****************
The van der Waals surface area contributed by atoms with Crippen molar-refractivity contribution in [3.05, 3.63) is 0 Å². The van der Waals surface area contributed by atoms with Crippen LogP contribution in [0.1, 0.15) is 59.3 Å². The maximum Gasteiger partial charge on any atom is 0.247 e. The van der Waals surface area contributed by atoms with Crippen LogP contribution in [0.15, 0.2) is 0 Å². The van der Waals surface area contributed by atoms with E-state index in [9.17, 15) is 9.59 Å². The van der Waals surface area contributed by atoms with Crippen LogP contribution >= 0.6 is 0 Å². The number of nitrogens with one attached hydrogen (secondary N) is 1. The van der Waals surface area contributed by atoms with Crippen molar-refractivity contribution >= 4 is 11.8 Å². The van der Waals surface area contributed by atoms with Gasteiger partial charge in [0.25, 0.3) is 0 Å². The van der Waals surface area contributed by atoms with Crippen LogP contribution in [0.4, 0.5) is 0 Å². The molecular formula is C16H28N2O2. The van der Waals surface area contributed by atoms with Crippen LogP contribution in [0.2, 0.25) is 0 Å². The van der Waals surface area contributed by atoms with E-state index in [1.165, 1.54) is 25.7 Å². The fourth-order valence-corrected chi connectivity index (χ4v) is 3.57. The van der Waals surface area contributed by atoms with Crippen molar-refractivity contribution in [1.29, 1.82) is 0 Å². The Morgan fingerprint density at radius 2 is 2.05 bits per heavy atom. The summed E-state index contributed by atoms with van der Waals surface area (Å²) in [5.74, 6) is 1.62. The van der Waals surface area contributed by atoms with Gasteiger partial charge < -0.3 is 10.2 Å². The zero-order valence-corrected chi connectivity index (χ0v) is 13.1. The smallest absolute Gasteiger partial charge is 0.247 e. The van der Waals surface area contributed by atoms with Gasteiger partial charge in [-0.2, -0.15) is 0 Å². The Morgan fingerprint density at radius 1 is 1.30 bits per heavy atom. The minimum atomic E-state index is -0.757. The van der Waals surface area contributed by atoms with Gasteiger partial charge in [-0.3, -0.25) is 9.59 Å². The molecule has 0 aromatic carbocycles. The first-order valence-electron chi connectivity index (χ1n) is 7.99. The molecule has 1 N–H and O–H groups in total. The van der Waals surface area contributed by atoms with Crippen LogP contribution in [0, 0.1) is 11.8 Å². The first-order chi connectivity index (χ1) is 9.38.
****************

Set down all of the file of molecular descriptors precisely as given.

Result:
The van der Waals surface area contributed by atoms with Crippen molar-refractivity contribution in [3.05, 3.63) is 0 Å². The van der Waals surface area contributed by atoms with Crippen LogP contribution in [0.1, 0.15) is 59.3 Å². The maximum Gasteiger partial charge on any atom is 0.247 e. The van der Waals surface area contributed by atoms with Crippen LogP contribution in [0.15, 0.2) is 0 Å². The van der Waals surface area contributed by atoms with E-state index in [9.17, 15) is 9.59 Å². The van der Waals surface area contributed by atoms with Crippen LogP contribution >= 0.6 is 0 Å². The number of nitrogens with one attached hydrogen (secondary N) is 1. The van der Waals surface area contributed by atoms with Crippen molar-refractivity contribution >= 4 is 11.8 Å². The van der Waals surface area contributed by atoms with Gasteiger partial charge in [0.25, 0.3) is 0 Å². The van der Waals surface area contributed by atoms with Crippen LogP contribution in [0.4, 0.5) is 0 Å². The molecular formula is C16H28N2O2. The van der Waals surface area contributed by atoms with Crippen LogP contribution in [0.2, 0.25) is 0 Å². The van der Waals surface area contributed by atoms with E-state index in [1.165, 1.54) is 25.7 Å². The fourth-order valence-corrected chi connectivity index (χ4v) is 3.57. The van der Waals surface area contributed by atoms with Crippen molar-refractivity contribution in [1.29, 1.82) is 0 Å². The Morgan fingerprint density at radius 2 is 2.05 bits per heavy atom. The summed E-state index contributed by atoms with van der Waals surface area (Å²) in [5.74, 6) is 1.62. The van der Waals surface area contributed by atoms with Gasteiger partial charge < -0.3 is 10.2 Å². The zero-order valence-corrected chi connectivity index (χ0v) is 13.1. The smallest absolute Gasteiger partial charge is 0.247 e. The van der Waals surface area contributed by atoms with Gasteiger partial charge in [-0.2, -0.15) is 0 Å². The Morgan fingerprint density at radius 1 is 1.30 bits per heavy atom. The minimum atomic E-state index is -0.757. The van der Waals surface area contributed by atoms with Gasteiger partial charge in [-0.3, -0.25) is 9.59 Å². The molecule has 0 aromatic carbocycles. The first-order valence-electron chi connectivity index (χ1n) is 7.99. The molecule has 1 N–H and O–H groups in total. The van der Waals surface area contributed by atoms with Crippen LogP contribution in [0, 0.1) is 11.8 Å². The first-order chi connectivity index (χ1) is 9.38.